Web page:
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Plan to establish commercial courts in Indiana moves forward

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The move to create commercial courts in Indiana, first mentioned by Chief Justice Loretta Rush during her State of the Judiciary address in January, is a step closer to becoming a reality. The Indiana Supreme Court announced Tuesday that it has named a working group to recommend policies and procedures for the courts, which could be hearing cases as early as 2016.

“Because legal consistency is a significant factor in businesses’ decisions to locate to a state, establishing commercial courts in Indiana will keep our business environment competitive. In addition to improving Indiana’s business climate, the more efficient handling of complex, time-consuming commercial cases allows more judicial time for all other types of cases,” according to an order signed by Rush Tuesday.

Commercial courts have a specialized docket designed to reduce litigation costs and promote earlier and more frequent settlement of cases. These courts exist in 22 states, including Michigan and Ohio.

The 19-member task force is made up of judges, attorneys and legislators. Allen Superior Judge Craig Bobay has been named chair of the working group, which includes Indiana Chamber of Commerce President and CEO Kevin Brinegar, Irwin Levin of Cohen & Malad, State Sen. John Broden, and Indiana University Robert H. McKinney School of Law professor and former justice Frank Sullivan.

The group is tasked with holding meetings; collaborating with various organizations, including bar associations and business litigation groups; and exploring potential funding sources for the courts. It has until Oct. 1 to submit its initial report and a recommendation to establish a commercial court pilot project, if appropriate.

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  1. From his recent appearance on WRTV to this story here, Frank is everywhere. Couldn't happen to a nicer guy, although he should stop using Eric Schnauffer for his 7th Circuit briefs. They're not THAT hard.

  2. They learn our language prior to coming here. My grandparents who came over on the boat, had to learn English and become familiarize with Americas customs and culture. They are in our land now, speak ENGLISH!!

  3. @ Rebecca D Fell, I am very sorry for your loss. I think it gives the family solace and a bit of closure to go to a road side memorial. Those that oppose them probably did not experience the loss of a child or a loved one.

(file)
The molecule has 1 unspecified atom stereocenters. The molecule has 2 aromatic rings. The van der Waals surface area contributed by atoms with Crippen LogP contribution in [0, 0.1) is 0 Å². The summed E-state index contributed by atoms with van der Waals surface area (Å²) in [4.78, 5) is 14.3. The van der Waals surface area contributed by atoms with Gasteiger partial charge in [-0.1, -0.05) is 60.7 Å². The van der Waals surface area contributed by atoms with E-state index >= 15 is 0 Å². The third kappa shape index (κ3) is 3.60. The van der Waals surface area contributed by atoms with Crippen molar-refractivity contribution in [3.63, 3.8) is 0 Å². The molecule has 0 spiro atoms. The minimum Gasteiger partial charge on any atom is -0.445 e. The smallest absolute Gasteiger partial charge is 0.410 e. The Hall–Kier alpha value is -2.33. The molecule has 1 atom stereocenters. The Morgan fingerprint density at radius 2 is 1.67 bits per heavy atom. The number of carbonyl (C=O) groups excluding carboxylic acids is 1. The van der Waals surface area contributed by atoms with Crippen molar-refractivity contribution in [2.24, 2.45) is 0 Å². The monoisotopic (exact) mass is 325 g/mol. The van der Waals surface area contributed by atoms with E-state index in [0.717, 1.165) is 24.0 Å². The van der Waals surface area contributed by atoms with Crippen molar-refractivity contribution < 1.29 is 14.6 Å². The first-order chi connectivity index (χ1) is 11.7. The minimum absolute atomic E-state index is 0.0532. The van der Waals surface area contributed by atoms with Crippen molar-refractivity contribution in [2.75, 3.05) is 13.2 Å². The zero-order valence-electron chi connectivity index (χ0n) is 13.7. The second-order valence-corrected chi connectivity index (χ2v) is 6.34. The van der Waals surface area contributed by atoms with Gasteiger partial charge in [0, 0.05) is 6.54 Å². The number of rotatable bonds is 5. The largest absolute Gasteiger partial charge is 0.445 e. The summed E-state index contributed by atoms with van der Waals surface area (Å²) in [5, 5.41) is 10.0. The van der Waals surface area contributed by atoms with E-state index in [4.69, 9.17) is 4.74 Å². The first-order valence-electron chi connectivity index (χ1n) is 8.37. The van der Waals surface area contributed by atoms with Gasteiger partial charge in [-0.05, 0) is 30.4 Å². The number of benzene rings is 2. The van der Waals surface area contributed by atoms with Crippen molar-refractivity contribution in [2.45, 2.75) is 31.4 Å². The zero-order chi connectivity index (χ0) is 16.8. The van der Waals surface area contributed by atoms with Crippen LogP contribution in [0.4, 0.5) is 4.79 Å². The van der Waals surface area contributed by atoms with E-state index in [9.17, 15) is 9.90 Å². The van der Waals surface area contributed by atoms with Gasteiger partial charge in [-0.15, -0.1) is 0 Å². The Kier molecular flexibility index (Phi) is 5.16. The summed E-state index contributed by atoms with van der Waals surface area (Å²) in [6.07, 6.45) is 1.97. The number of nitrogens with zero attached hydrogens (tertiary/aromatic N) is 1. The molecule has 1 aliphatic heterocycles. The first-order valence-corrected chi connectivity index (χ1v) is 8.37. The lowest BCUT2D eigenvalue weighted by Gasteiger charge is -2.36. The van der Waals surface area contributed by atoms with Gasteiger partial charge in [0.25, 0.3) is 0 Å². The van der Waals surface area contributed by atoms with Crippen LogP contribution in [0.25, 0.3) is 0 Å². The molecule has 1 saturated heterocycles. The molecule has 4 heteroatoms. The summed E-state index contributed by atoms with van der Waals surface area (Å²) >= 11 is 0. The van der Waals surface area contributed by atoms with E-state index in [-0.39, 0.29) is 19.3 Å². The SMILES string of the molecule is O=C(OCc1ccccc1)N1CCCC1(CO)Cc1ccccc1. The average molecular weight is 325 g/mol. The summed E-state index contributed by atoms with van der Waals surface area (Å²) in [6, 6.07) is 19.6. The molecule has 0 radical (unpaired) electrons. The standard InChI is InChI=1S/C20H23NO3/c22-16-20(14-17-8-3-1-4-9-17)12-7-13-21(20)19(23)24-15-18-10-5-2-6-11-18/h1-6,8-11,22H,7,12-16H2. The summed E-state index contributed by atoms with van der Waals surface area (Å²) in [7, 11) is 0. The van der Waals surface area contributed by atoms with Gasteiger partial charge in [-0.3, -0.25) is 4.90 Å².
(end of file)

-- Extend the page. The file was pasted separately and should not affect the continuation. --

4. If it were your child that died maybe you'd be more understanding. Most of us don't have graves to visit. My son was killed on a state road and I will be putting up a memorial where he died. It gives us a sense of peace to be at the location he took his last breath. Some people should be more understanding of that.

  5. Can we please take notice of the connection between the declining state of families across the United States and the RISE OF CPS INVOLVEMENT??? They call themselves "advocates" for "children's rights", however, statistics show those children whom are taken from, even NEGLIGENT homes are LESS likely to become successful, independent adults!!! Not to mention the undeniable lack of respect and lack of responsibility of the children being raised today vs the way we were raised 20 years ago, when families still existed. I was born in 1981 and I didn't even ever hear the term "CPS", in fact, I didn't even know they existed until about ten years ago... Now our children have disagreements between friends and they actually THREATEN EACH OTHER WITH, "I'll call CPS" or "I'll have [my parent] (usually singular) call CPS"!!!! And the truth is, no parent is perfect and we all have flaws and make mistakes, but it is RIGHTFULLY OURS - BY THE CONSTITUTION OF THIS GREAT NATION - to be imperfect. Let's take a good look at what kind of parenting those that are stealing our children are doing, what kind of adults are they producing? WHAT ACTUALLY HAPPENS TO THE CHILDREN THAT HAVE BEEN RIPPED FROM THEIR FAMILY AND THAT CHILD'S SUCCESS - or otherwise - AS AN ADULT.....

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